• After I'd sing it through once, I'd teach the 1st two verses to my students; they had fun singing it with me. I'd put on some marching music and we'd chant that portion of the song to get it in their heads.
  • SigningAs the song helps them see, the constitution is a set of laws; laws are rules. 
  • I review our rules with my Y5's and we list them on our "Constitution Rule Sheet"; then everyone signs the "Signature Page"
  • .
  • Click on the link to print a copy of our Classroom Constitution.  
  • I've also included a blank page for you to use as a writing extension.
  • This is a great opportunity to give your older students some in-put in making their classroom rules. It's surprising that with a little guidance, they come up with the same ones as an adult will.
  • When I taught 1st grade, I sent this assignment home the night before and had my students brainstorm with parents. They had to list at least 3. They could list more if they wanted to; surprisingly, almost all of them did!
  • The next day we worked  on our Classroom Constitution  as a whole group.
  • Everyone  copied the list on a new sheet of paper.
  • I'd send one signature page around and everyone signed it; then I'd make copies for everyone on the copy machine.


Making Parchment Paper 

  • One year I used parchment paper. They thought that was cool, but the thiing that they thought was especially fun was to make their own parchment page the day before, by dabbing black tea bags on their paper.
  • I set up a blotting table with towels; and steeped black tea bags in a small amount of water.
  • When my students finished their Table Top work for the morning, they could come and make their parchment paper. We let them dry on the floor in the corner.parchment_paper
  • You could also submerge an entire sheet in a 9x13 pan.
  • Brew 5 bags of black tea in 4 cups of hot water.  Make sure your water is dark brown.
  • Let each student carefully submerge their sheet into the water for 1 1/2 to 2 minutes.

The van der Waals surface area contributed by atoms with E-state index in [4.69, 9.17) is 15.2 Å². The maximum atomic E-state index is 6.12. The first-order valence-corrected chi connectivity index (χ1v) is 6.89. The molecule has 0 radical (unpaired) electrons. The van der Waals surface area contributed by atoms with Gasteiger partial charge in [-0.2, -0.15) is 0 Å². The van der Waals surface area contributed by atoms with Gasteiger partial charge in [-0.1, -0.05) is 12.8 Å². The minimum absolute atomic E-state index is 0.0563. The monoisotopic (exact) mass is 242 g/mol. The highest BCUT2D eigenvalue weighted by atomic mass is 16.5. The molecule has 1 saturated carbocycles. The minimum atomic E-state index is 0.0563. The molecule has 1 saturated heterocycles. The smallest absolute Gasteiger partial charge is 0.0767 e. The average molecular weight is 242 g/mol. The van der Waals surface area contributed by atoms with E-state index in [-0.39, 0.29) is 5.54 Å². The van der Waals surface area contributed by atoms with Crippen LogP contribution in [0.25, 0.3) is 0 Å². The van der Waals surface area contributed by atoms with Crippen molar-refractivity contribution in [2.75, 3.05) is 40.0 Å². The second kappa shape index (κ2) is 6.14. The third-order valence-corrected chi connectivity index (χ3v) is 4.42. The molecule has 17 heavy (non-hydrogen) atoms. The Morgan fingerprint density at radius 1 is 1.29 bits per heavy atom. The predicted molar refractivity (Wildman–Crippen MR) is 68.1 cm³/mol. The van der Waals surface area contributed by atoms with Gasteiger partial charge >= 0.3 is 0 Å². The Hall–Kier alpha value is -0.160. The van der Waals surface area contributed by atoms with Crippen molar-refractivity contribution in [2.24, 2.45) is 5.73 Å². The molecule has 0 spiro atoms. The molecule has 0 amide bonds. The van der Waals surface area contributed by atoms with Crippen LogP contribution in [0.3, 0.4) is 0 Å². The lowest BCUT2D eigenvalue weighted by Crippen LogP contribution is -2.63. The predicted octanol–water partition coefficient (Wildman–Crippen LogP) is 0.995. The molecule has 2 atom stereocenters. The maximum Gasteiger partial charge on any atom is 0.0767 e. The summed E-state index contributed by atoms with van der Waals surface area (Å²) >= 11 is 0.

• Gently lift it out letting the excess water drip off into the pan.  Shake gently.
  • Lay flat on paper towel, and blot with extra tea bag for dark spots on paper.This looks nice if you do it around the edges.  
  • The paper will look yellow, but it will dry darker.
  • The longer you soak it, the darker it gets, but obviously you have a lot of kids to get through this center.
  • I laid a few big beach towels on the floor for them to lay their paper on.
  • Make sure that they write they name with an ink pen on the corner of their paper.
  • You need to monitor this center with little ones as they like playing in the water, and the paper once wet tears easily.

Writing with a QUILL

  • Another center I set up is a Quill center. I tell my students that they didn't have regular pens the way that they do now. They couldn't go to the store and buy markers and bic pens etc I show them my grandmother's fountain pen and ink bottle. They are amazed. When I tell them that 200+ years ago they wrote with a feather called a quill they can't believe it. I let them each try quilland write their first initial with a turkey feather and some tempera paint on a special Quill paper. Click on the link to print a copy.

Quill Pattern Pens

  • Making a pattern is one of our report card standards and what more fun way to do that than with pony beads!
  • You'll also need a bag of feathers, and the kind of pen that you can twist off the clear plastic case, leaving only the metal writing tip and the plastic tube filled with ink. Our Dollar store sells all of these things.